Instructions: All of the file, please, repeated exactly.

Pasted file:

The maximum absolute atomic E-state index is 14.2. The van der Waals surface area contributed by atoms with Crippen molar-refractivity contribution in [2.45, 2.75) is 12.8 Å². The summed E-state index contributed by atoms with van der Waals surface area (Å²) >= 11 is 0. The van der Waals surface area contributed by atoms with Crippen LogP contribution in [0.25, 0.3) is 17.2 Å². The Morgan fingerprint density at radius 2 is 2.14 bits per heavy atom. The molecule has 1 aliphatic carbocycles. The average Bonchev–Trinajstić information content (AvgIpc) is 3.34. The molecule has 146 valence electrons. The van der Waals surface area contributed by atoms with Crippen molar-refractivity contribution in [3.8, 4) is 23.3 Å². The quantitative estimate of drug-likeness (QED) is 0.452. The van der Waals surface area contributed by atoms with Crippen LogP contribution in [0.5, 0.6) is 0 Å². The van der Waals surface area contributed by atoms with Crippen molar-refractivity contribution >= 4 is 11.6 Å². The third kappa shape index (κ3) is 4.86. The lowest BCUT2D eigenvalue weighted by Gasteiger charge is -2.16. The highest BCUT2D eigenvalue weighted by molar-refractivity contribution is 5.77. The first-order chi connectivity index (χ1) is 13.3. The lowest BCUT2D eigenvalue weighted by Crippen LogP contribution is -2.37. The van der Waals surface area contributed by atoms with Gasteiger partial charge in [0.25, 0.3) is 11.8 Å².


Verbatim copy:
The maximum absolute atomic E-state index is 14.2. The van der Waals surface area contributed by atoms with Crippen molar-refractivity contribution in [2.45, 2.75) is 12.8 Å². The summed E-state index contributed by atoms with van der Waals surface area (Å²) >= 11 is 0. The van der Waals surface area contributed by atoms with Crippen LogP contribution in [0.25, 0.3) is 17.2 Å². The Morgan fingerprint density at radius 2 is 2.14 bits per heavy atom. The molecule has 1 aliphatic carbocycles. The average Bonchev–Trinajstić information content (AvgIpc) is 3.34. The molecule has 146 valence electrons. The van der Waals surface area contributed by atoms with Crippen molar-refractivity contribution in [3.8, 4) is 23.3 Å². The quantitative estimate of drug-likeness (QED) is 0.452. The van der Waals surface area contributed by atoms with Crippen LogP contribution in [0.5, 0.6) is 0 Å². The van der Waals surface area contributed by atoms with Crippen molar-refractivity contribution >= 4 is 11.6 Å². The third kappa shape index (κ3) is 4.86. The lowest BCUT2D eigenvalue weighted by Gasteiger charge is -2.16. The highest BCUT2D eigenvalue weighted by molar-refractivity contribution is 5.77. The first-order chi connectivity index (χ1) is 13.3. The lowest BCUT2D eigenvalue weighted by Crippen LogP contribution is -2.37. The van der Waals surface area contributed by atoms with Gasteiger partial charge in [0.25, 0.3) is 11.8 Å².